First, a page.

This idea, however, also raises questions about understanding language versus understanding culture, and learning about the place in which that language is used. Some of Monteverde's linguistic questions bleed over into anthropological and cultural questions far more directly, such as when Monteverde studies Aanukian and Fihdian metaphors. Fihdia metaphors, while not based on sight, work similarly to Terran metaphors; they create correspondences that are "intelligible," even if they might not be the same correspondences that a Terran would make. However, Aanukiens create metaphors that are always deeply personal, based on correspondences that carry no directly identifiable meaning to anybody but the person making the metaphor. "Why, for them, is the heart a slow gold ship; the twilight a shield; dawn a fever of unknown origin; death an icosahedron of matchless perfection? And any Aanukien says they quite easily understand those metaphors, considering them as clear and simple as what is, for me, comparing a red star with a ruby" (p. 71). At the risk of taking this Aanukien concept away from its source, we could make this into an argument about the problems of interpreting language in general—or it could be an argument that "problem" is the wrong word. By calling it a "metaphor," Monteverde is putting this type of speech into a particular category of communication. It could be that she's doing this because "metaphor" is the closest available analogue (much like the word "tree"), but she could also be categorizing it this way in order to say something about what is being communicated—not just the particular meaning of a metaphor, but the type of work a metaphor is doing.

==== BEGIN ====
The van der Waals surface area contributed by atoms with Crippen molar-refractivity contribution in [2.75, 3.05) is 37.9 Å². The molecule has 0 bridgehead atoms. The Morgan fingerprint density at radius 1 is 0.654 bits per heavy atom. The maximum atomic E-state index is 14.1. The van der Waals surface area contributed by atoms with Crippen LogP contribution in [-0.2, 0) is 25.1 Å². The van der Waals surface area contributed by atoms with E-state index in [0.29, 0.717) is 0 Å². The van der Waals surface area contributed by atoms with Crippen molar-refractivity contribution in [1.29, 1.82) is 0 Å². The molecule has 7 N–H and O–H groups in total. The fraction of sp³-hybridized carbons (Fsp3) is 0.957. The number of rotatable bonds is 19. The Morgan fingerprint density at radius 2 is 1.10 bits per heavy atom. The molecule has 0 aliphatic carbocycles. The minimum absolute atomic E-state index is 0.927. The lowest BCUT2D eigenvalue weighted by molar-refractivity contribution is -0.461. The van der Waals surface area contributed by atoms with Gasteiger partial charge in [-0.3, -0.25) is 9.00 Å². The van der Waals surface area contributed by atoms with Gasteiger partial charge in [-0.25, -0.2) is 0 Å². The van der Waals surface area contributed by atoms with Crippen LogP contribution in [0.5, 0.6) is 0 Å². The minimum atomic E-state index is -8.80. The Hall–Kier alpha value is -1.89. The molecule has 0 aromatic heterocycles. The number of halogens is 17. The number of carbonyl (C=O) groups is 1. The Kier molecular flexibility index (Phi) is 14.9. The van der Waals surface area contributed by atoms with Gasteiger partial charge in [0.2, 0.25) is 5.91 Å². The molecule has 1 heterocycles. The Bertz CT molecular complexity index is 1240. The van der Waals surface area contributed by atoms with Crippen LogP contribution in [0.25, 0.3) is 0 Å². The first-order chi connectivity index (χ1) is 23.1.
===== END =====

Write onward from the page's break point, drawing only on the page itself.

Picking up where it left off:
"Metaphorization happens by establishing a correspondence between two terms that share more than one seme" (p. 70). What if the point of calling this a metaphor is to indicate that this sort of linkage exists? That the Aanukien who makes the metaphor has noticed some correspondence of meaning that speaks to them? Even if communicating that correspondence is impossible, at least directly, they can communicate that the correspondence is there, and carries weight for that person. In doing so, it could be that the person listening knows what to pay attention to, or that something is marked as significant. When the Aanukiens say they can "quite easily understand those metaphors," does that mean that they could translate those metaphors into a literal meaning, or, perhaps, another metaphor? Or could it instead mean that the Aanukiens know what those metaphors mark?